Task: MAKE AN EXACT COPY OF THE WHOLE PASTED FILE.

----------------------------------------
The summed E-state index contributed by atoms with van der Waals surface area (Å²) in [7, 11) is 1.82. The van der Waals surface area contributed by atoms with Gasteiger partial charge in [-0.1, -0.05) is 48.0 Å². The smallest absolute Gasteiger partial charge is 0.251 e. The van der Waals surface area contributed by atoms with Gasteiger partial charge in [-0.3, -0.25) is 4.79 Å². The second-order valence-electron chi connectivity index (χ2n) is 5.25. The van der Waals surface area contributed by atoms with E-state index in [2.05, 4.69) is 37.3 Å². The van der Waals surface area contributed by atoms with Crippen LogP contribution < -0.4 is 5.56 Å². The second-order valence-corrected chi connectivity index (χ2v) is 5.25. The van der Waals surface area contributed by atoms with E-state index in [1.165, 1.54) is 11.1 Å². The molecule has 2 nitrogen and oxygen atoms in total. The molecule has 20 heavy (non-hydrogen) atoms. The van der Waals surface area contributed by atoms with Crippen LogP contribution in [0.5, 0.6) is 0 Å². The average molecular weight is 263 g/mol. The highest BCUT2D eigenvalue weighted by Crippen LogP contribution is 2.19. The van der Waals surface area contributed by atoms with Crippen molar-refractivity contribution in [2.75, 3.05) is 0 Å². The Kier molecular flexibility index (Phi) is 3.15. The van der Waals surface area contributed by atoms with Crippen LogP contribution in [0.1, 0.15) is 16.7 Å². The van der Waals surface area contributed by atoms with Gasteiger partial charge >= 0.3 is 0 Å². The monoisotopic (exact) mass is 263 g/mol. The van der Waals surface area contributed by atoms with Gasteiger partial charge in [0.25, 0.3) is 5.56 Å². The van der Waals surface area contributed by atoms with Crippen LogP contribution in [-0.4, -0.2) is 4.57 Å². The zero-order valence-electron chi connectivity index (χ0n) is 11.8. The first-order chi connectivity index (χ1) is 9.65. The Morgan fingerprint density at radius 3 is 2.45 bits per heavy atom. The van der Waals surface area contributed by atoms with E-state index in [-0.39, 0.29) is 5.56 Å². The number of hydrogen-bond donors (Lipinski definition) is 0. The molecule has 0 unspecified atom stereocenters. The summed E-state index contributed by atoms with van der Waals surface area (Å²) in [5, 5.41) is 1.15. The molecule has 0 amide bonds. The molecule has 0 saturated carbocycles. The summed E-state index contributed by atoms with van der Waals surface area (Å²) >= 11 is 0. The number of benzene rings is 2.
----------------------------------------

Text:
The summed E-state index contributed by atoms with van der Waals surface area (Å²) in [7, 11) is 1.82. The van der Waals surface area contributed by atoms with Gasteiger partial charge in [-0.1, -0.05) is 48.0 Å². The smallest absolute Gasteiger partial charge is 0.251 e. The van der Waals surface area contributed by atoms with Gasteiger partial charge in [-0.3, -0.25) is 4.79 Å². The second-order valence-electron chi connectivity index (χ2n) is 5.25. The van der Waals surface area contributed by atoms with E-state index in [2.05, 4.69) is 37.3 Å². The van der Waals surface area contributed by atoms with Crippen LogP contribution < -0.4 is 5.56 Å². The second-order valence-corrected chi connectivity index (χ2v) is 5.25. The van der Waals surface area contributed by atoms with E-state index in [1.165, 1.54) is 11.1 Å². The molecule has 2 nitrogen and oxygen atoms in total. The molecule has 20 heavy (non-hydrogen) atoms. The van der Waals surface area contributed by atoms with Crippen LogP contribution in [0.5, 0.6) is 0 Å². The average molecular weight is 263 g/mol. The highest BCUT2D eigenvalue weighted by Crippen LogP contribution is 2.19. The van der Waals surface area contributed by atoms with Crippen molar-refractivity contribution in [2.75, 3.05) is 0 Å². The Kier molecular flexibility index (Phi) is 3.15. The van der Waals surface area contributed by atoms with Crippen LogP contribution in [0.1, 0.15) is 16.7 Å². The van der Waals surface area contributed by atoms with Gasteiger partial charge >= 0.3 is 0 Å². The monoisotopic (exact) mass is 263 g/mol. The van der Waals surface area contributed by atoms with Gasteiger partial charge in [0.25, 0.3) is 5.56 Å². The van der Waals surface area contributed by atoms with Crippen LogP contribution in [-0.4, -0.2) is 4.57 Å². The zero-order valence-electron chi connectivity index (χ0n) is 11.8. The first-order chi connectivity index (χ1) is 9.65. The Morgan fingerprint density at radius 3 is 2.45 bits per heavy atom. The van der Waals surface area contributed by atoms with E-state index in [-0.39, 0.29) is 5.56 Å². The number of hydrogen-bond donors (Lipinski definition) is 0. The molecule has 0 unspecified atom stereocenters. The summed E-state index contributed by atoms with van der Waals surface area (Å²) in [5, 5.41) is 1.15. The molecule has 0 amide bonds. The molecule has 0 saturated carbocycles. The summed E-state index contributed by atoms with van der Waals surface area (Å²) >= 11 is 0. The number of benzene rings is 2.